Purdue's Work Ethic Has Set Stage for Significant Individual, Team Success
HATTIESBURG, Miss. -- Southern Miss Volleyball senior Stephany Purdue has done it all in her four years wearing the Black and Gold. She has competed in the high jump for the track team, served as an officer in the Student-Athlete Advisory Committee (SAAC) and appeared on the Athletic Director's and C-USA Commissioner's Honor Roll.
Her most proud achievements may be the ones that came about towards the tail end of her final lap.
On Nov. 6, Senior Day, the 5-foot-11 outside hitter connected for career kill No. 1,657, breaking the school record. Not only that, it came in the pivotal third set that began the Golden Eagles' 0-2 deficit comeback win against a strong Rice team.
Not only that, her senior class officially became the most successful in program history that day. Then this past Wednesday, she was voted First-Team All-Conference USA.
"She's just been a really good example for the whole team," sophomore setter Sarah Bell said. "She has taught me many leadership skills and has also been that person everyone looks to."
Purdue's example and leadership foundation goes the volleyball lines and onto the tartan track that has been a part of her since she began attending Mountain View High School in Mesa, Ariz.
"I had the opportunity to go to state [freshman year] when I got eighth in high jump or something," she said. "I did high and triple jump at state. After that year I wanted to focus on volleyball. My freshman year here, the coach asked me if I wanted to join, but I just wanted to focus on volleyball."
Purdue ultimately agreed when newly-hired jumps coach John Ellis approached her, then competed in a pair of indoor meets for the Golden Eagles.
Purdue's raw talent on the volleyball court appealed to her coaches early on, but that did not mean everything else would fall in place for her as she began her freshman year.
"For me, getting into the starting lineup was one of the hardest things I've ever had to do," Purdue said. "I was used to being the head at my high school and club and just having leadership over me, I fell in line with everyone else. I wasn't going to try to do anything to make a statement.
"My freshman year there were two junior captains who did it for two years. My sophomore year, I started breaking out of my shell and learning I had more to contribute on and off the court for the team."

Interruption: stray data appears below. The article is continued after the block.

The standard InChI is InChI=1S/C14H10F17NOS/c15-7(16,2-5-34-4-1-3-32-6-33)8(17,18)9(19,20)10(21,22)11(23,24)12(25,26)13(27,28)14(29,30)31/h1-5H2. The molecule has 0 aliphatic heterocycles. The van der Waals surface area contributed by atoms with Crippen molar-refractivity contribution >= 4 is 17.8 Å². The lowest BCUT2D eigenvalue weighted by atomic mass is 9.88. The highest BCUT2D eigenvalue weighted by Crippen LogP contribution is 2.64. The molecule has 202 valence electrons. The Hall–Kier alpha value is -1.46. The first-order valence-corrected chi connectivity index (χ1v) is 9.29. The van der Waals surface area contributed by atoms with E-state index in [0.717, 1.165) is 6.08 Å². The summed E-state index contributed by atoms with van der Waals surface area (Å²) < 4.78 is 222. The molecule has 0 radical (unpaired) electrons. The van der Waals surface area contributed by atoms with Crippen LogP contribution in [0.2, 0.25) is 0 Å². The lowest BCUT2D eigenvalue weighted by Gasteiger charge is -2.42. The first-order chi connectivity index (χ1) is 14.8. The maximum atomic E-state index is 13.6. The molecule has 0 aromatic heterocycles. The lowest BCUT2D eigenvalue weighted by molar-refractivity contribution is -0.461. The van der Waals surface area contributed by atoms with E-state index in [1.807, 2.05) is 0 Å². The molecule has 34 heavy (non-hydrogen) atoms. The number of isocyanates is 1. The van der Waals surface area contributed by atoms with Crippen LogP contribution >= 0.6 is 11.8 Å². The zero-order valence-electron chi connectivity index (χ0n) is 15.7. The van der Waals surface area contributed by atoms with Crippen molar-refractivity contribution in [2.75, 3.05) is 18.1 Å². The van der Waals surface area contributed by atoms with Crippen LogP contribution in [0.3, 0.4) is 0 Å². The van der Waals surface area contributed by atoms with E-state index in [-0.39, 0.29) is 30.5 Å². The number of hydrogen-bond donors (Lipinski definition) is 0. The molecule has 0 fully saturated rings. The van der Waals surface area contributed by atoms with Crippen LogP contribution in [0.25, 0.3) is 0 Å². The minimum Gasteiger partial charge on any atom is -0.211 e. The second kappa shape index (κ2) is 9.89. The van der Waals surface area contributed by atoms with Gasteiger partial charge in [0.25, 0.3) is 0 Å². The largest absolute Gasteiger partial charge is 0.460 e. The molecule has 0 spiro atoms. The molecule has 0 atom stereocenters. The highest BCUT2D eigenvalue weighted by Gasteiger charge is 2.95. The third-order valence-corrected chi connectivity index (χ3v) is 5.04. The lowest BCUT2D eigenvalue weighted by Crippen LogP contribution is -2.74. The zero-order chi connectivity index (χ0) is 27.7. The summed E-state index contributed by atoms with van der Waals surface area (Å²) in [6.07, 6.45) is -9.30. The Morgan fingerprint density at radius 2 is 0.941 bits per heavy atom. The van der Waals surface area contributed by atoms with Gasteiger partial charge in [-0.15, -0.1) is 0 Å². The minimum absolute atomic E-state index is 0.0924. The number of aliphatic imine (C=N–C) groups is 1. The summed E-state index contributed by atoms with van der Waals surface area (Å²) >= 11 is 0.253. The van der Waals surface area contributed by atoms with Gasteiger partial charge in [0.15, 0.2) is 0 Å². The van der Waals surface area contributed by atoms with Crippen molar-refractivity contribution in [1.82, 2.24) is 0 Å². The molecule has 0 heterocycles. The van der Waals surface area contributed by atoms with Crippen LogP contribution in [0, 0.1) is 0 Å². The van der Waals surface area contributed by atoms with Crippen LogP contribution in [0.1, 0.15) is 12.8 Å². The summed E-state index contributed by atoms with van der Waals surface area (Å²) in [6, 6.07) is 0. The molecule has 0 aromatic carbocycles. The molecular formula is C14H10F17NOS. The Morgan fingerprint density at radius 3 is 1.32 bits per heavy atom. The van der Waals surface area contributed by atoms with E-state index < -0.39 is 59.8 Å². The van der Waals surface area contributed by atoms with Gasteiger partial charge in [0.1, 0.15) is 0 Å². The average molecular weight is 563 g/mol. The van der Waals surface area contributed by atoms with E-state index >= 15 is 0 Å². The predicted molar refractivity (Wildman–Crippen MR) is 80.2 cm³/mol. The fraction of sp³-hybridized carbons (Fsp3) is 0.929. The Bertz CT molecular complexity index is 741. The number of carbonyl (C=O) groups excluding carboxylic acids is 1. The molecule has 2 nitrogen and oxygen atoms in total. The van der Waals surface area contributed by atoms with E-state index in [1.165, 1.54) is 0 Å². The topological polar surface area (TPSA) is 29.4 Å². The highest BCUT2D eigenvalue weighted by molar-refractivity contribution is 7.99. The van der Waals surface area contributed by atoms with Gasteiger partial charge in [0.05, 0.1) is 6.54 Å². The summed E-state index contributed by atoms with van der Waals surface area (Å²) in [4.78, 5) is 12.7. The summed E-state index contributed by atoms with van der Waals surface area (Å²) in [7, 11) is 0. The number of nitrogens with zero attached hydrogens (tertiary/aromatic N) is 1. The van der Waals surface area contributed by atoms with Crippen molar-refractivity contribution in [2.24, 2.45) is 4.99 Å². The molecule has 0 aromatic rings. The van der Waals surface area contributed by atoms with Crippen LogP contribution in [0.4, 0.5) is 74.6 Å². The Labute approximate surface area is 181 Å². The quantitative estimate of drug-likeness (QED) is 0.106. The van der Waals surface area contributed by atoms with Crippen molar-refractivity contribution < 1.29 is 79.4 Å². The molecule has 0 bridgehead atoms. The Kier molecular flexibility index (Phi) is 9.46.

Purdue's 31 starts that freshman season paved the way for an even better sophomore season, including a career-high 35 service aces.
Head coach Amanda Berkley has been at Southern Miss for seven years and began her head coaching tenure when Purdue was a freshman. The potential certainly raised an eyebrow for the present and future.
"Steph started as a freshman because she was one of the best all-around players we had in a long time," she said. "She needed to be in there because she could do it all. She was a real smart player and has been one of the hardest-working players we've ever had."
Purdue made it a habit to stay in Hattiesburg over the summers to work on her game. That also rubbed off on Bell, who as a freshman the year before had 1,364 assists, the fourth-most in a single season at the school.
"Stephany was real encouraging for me to come this summer," Bell said. "We would text each other all the time to say 'hey, do you want to come hit off me? I need to work on some of my sets,' and she would ask me to set so she could do some hitting."
Purdue has been especially quick to give credit where it is due.
"Sarah has moved around the ball a lot," she said. "It helps keep the blockers off of me. Usually I'll have two blockers there and that's four hands. I've had a lot of opportunities where I'm swinging at one person. I just try to hit the ground. When we go through scouting I usually ask Coach Dave [Brown] where their defense is playing so I can see which area of the court is open more often or not."
Purdue has truly embraced the spiritual challenge of the marathon that is playing a college sport, becoming best friends and roommates with fellow seniors Chanel Joyce and Makareta Rademakers. The trio's aforementioned historic success is as organic as it comes.
"Our culture has gotten better each year and we've learned to be better teammates," Purdue said. "This year is finally the one that feels really good to be on the court with everyone. It all meshes well. Being on the court with people you like and knowing what they're gonna do before they do it is a big contributor to our success."
Purdue plans on earning her degree in the spring before ultimately working on a Master's in Sport Management. Her and the Golden Eagles will look to fulfill their greatest dreams in Houston this weekend at the C-USA Championships.